Lilly Wachowski has now opened up about this allegory, her original intentions for the film, and more in a new chat for Netflix. Originally, Switch, a character played by Belinda McClory in the first film, was meant to be someone who appeared as a man "in the real world" and then "a woman in the Matrix".
"I'm glad that it's gotten out that that was the original intention", said Wachowski. Neither of the Wachowskis were out as trans when they wrote the film and its sequels, but the very idea of a world where a person can bend reality to be whatever and whomever they want, can pretty easily be read as an LGBTQ+ metaphor. "The world wasn't quite ready, at a corporate level...the corporate world wasn't ready for it [at the time]".
If you remember Switch from the first movie played by Belinda McClory, she was a character that was created to be androgynous to pay homage to the original concept. I like that - that there's an evolution process that we as human beings engage in art in a non-linear way.
"And I'm grateful I can be a part of throwing them a rope along their journey".
Asked specifically about the theories surrounding the trilogy's trans allegories (via overlaying Matrix-y green computer font), Lilly confirmed that she and Lana were indeed commenting on gender identity.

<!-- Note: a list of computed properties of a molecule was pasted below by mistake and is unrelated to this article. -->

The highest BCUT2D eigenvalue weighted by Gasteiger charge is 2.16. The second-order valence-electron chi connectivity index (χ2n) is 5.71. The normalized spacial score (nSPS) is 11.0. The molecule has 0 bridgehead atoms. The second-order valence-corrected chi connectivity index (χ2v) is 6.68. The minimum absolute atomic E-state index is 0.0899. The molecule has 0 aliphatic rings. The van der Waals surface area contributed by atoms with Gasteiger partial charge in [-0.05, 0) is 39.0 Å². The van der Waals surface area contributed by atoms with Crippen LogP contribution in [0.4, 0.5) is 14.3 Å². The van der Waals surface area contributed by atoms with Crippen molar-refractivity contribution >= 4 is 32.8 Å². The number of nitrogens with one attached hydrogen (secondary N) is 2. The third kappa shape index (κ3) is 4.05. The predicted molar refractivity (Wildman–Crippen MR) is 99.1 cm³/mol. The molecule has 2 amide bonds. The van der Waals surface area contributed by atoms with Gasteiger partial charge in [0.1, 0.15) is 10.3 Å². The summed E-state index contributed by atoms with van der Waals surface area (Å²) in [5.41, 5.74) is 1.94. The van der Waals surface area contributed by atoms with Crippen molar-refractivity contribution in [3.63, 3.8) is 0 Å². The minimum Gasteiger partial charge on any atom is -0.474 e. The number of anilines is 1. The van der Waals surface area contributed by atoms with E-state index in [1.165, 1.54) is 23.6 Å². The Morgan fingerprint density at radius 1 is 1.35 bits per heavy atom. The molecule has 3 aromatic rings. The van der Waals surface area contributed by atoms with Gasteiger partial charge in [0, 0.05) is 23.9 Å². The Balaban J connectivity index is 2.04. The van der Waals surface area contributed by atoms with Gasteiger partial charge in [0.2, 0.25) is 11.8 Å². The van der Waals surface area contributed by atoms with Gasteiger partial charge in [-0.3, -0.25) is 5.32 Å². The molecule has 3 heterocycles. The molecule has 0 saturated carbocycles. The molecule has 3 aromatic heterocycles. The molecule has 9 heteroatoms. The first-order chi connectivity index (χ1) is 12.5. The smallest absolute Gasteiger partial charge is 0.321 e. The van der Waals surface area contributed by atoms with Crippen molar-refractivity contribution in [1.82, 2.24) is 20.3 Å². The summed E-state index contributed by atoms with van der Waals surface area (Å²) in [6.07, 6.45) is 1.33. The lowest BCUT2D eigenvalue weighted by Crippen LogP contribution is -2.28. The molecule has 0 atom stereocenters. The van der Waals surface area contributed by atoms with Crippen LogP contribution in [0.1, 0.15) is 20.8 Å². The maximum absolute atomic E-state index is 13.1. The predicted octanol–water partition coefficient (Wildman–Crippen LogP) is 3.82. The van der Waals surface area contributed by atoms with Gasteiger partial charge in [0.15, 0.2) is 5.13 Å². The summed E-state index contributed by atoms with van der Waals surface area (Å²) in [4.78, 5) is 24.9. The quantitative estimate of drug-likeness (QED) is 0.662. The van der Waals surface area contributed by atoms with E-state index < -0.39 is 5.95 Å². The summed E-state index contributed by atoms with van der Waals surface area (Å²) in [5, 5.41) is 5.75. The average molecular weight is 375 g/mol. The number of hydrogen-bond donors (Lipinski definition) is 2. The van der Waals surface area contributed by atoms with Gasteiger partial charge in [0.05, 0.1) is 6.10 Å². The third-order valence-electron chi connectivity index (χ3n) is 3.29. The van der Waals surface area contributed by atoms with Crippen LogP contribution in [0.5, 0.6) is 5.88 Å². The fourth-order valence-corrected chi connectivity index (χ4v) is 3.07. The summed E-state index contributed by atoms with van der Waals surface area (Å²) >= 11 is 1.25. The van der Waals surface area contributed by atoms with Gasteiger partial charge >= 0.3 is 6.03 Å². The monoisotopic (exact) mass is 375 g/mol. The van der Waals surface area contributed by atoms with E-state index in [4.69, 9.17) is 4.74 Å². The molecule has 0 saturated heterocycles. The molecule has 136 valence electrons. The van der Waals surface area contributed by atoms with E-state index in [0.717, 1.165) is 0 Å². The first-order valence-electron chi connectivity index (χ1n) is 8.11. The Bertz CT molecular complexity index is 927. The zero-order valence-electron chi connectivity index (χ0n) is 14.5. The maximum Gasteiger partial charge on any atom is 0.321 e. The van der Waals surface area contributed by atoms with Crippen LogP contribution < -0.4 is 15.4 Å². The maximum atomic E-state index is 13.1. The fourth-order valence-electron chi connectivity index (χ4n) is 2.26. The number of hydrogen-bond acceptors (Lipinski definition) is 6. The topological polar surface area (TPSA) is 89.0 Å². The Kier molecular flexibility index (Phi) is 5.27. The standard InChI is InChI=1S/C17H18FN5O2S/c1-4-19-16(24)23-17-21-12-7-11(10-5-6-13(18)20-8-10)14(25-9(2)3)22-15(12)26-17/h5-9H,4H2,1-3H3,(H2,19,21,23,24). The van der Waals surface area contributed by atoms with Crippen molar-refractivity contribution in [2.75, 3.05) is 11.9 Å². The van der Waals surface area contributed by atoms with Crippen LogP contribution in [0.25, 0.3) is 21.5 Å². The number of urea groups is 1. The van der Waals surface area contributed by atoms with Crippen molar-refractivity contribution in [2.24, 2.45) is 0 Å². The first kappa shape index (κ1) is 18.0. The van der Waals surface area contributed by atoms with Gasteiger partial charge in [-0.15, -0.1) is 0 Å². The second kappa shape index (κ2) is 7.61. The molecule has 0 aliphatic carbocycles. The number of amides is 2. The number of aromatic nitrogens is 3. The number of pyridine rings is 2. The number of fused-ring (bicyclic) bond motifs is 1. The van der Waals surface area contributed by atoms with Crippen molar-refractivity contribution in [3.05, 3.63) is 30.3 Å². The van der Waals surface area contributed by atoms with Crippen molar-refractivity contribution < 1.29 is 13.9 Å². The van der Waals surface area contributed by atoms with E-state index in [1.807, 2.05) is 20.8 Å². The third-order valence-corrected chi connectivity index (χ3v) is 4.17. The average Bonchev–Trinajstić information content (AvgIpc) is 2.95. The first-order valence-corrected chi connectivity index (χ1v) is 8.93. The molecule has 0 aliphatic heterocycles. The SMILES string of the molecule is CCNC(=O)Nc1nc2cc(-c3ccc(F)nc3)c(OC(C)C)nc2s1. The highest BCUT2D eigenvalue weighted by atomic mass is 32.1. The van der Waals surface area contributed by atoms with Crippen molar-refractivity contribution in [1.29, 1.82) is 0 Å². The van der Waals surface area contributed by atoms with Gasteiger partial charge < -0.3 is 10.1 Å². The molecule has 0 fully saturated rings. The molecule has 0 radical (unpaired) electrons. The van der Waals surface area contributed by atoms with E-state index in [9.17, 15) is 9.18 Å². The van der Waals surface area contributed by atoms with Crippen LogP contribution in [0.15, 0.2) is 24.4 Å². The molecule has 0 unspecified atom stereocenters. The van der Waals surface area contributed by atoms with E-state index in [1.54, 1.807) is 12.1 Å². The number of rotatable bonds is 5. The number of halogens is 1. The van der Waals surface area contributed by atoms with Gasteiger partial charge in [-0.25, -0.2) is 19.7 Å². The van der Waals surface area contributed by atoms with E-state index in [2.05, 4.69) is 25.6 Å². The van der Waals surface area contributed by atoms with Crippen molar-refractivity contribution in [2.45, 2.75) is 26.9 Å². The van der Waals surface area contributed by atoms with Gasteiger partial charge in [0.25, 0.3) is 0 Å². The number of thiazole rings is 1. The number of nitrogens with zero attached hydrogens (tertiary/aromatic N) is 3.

"The Matrix stuff was all like about the desire for transformation, but it as all coming from a closeted point of view". "I don't know how present my transness was in the background of my brain as we were writing it", she said. "We can always talk about something in new ways and in a new light". And, of course, Wachowski discusses The Matrix and more in the new documentary about trans representation in Hollywood, Disclosure. "That's both where our headspaces were", she concluded.
"It's why I gravitated toward science fiction and fantasy and playing Dungeons and Dragons". It was a matter of creating worlds.
Matrix 4, whose filming is taking place in this period in Berlin, is written and directed only by his sister Lana, with Lilly who should not even be among the producers. "I think it freed us up as filmmakers because we were able to imagine stuff at that time that you didn't necessarily see onscreen".